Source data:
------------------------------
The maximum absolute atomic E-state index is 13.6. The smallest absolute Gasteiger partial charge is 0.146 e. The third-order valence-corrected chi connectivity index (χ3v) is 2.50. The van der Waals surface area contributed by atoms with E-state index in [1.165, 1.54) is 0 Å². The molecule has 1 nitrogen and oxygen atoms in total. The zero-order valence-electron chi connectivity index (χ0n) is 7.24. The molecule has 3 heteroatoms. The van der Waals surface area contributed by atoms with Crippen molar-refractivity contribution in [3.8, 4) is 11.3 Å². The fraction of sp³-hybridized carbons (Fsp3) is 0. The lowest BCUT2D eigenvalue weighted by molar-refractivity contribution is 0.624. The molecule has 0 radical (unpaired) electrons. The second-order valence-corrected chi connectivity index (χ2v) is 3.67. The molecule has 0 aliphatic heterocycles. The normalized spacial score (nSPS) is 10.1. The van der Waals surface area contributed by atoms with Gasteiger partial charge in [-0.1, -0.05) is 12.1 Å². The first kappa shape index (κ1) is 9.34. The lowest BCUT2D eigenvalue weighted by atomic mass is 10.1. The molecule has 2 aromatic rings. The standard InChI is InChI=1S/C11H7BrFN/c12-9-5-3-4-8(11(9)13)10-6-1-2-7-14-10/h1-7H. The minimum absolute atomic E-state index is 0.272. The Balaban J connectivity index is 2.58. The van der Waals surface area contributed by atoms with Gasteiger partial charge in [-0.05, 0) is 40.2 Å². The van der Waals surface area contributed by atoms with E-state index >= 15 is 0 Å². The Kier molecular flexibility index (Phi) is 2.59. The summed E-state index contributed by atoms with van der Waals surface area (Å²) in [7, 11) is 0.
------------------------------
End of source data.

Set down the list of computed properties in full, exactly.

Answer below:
The maximum absolute atomic E-state index is 13.6. The smallest absolute Gasteiger partial charge is 0.146 e. The third-order valence-corrected chi connectivity index (χ3v) is 2.50. The van der Waals surface area contributed by atoms with E-state index in [1.165, 1.54) is 0 Å². The molecule has 1 nitrogen and oxygen atoms in total. The zero-order valence-electron chi connectivity index (χ0n) is 7.24. The molecule has 3 heteroatoms. The van der Waals surface area contributed by atoms with Crippen molar-refractivity contribution in [3.8, 4) is 11.3 Å². The fraction of sp³-hybridized carbons (Fsp3) is 0. The lowest BCUT2D eigenvalue weighted by molar-refractivity contribution is 0.624. The molecule has 0 radical (unpaired) electrons. The second-order valence-corrected chi connectivity index (χ2v) is 3.67. The molecule has 0 aliphatic heterocycles. The normalized spacial score (nSPS) is 10.1. The van der Waals surface area contributed by atoms with Gasteiger partial charge in [-0.1, -0.05) is 12.1 Å². The first kappa shape index (κ1) is 9.34. The lowest BCUT2D eigenvalue weighted by atomic mass is 10.1. The molecule has 2 aromatic rings. The standard InChI is InChI=1S/C11H7BrFN/c12-9-5-3-4-8(11(9)13)10-6-1-2-7-14-10/h1-7H. The minimum absolute atomic E-state index is 0.272. The Balaban J connectivity index is 2.58. The van der Waals surface area contributed by atoms with Gasteiger partial charge in [-0.05, 0) is 40.2 Å². The van der Waals surface area contributed by atoms with E-state index >= 15 is 0 Å². The Kier molecular flexibility index (Phi) is 2.59. The summed E-state index contributed by atoms with van der Waals surface area (Å²) in [7, 11) is 0.